One key LOD practice is to offer multiple representations for a resource and use content negotiation to determine which representation to send upon request. This involves using HTTP headers to tell the server what representations the client prefers. You might, for example, send HTML or XHTML to a plain browser and RDF to a more specialized tool. It is very handy to provide links between these representations so that if content negotiation does not do the trick the users have a way of finding the exact representation they prefer.

If you send (X)HTML, the conventional way of linking to the RDF representation is through a link in the document header. Once again, DBPedia is used for an example, which has the following convention:

  • The abstract resource is at{id} — the server uses content negotiation to determine what representation to send back
  • The abstract resource is at{id} — the server always sends back XHTML
  • The abstract resource is at{id} — the server always sends back RDF/XML

Listing 2 shows the XHTML head element from first link connects this representation to the alternative RDF representation. The author developed a bit of XSLT to take advantage of this convention. The code does the following:

  1. Processes an XHTML file
  2. Retrieves any RDF alternative representation
  3. Summarizes the resources described there
  4. Generates XBEL (XML Bookmark Exchange Language), a simple format for lists of links

Because the RDF is technically another representation of the abstract resource, this XSLT is essentially a tool to summarize what resources are described in an XHTML page (see Listing 3).

There are two technical points to examine in Listing 3, which are marked with comments (comment A and comment B). The following describe the two comments:

A. In general, it is recommended to use the push style of XSLT rather than the pull style, especially if you are not dealing with a very rigid document structure. This terminology means that you should use xsl:apply-templates and modes in many cases where you might be tempted to use xsl:for-each.

B. The code to generate a title from an RDF description does illustrate a significant limitation of XSLT for such work. XSLT is not really RDF-aware and works only at the syntax layer. Look for both rdfs:label and dc:title for wider coverage, even though this is redundant because the latter is defined as a subproperty of the former. Sometimes a vocabulary defines other such subproperties, which would not be picked up in Listing 3. This is not a major problem for this use case since the title is only grabbed as a convenience to the user. Notice how the XSLT lang() function is used to grab only English labels (DBPedia includes labels in many languages).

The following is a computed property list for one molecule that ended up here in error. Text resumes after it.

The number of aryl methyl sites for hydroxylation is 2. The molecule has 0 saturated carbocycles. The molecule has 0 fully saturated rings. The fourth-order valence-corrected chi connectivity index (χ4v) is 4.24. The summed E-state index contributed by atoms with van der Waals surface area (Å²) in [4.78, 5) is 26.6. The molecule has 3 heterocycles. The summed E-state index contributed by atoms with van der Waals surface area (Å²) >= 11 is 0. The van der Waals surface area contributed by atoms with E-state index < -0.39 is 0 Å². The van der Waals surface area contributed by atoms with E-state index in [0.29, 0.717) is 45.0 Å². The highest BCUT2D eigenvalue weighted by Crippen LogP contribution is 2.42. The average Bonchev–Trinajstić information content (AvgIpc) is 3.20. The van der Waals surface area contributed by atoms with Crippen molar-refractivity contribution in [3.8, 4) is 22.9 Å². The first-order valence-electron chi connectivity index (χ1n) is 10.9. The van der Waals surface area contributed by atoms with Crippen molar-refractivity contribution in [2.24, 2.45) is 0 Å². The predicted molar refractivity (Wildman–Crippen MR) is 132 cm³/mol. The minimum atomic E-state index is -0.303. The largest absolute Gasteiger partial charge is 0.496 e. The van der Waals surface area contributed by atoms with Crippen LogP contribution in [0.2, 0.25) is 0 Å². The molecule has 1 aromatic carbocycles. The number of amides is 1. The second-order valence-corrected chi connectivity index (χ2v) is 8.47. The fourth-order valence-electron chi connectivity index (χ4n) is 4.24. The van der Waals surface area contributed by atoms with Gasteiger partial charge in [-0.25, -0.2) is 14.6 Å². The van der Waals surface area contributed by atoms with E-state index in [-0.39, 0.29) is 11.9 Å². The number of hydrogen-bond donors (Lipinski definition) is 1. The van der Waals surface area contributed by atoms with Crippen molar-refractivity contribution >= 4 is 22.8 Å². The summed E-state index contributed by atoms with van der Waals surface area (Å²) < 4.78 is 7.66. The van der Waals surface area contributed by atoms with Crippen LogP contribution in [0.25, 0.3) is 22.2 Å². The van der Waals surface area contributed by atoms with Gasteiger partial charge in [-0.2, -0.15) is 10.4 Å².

Listing 4 shows the output from running Listing 3 against

You can see that the script found several described resources, most of which are synonyms for “XSL_Tansformations” pulled in from Wikipedia. Only one title was discovered, because of the problems previously mentioned for interpreting RDF semantics.

Choosing XSLT
As for any web development, use whatever tools you prefer for Linking Open Data (LOD), but there are a few things that make XSLT attractive. For one, XSLT processing is much faster than Javascript/DOM in almost all browsers. Also, some web developers prefer to learn XSLT rather than other more general programming languages. By using Semantic Web technologies now, you strengthen your position as a web developer for the future. Ideally, you should feel empowered to use a combination of languages for processing, and to target each language to its greatest strength.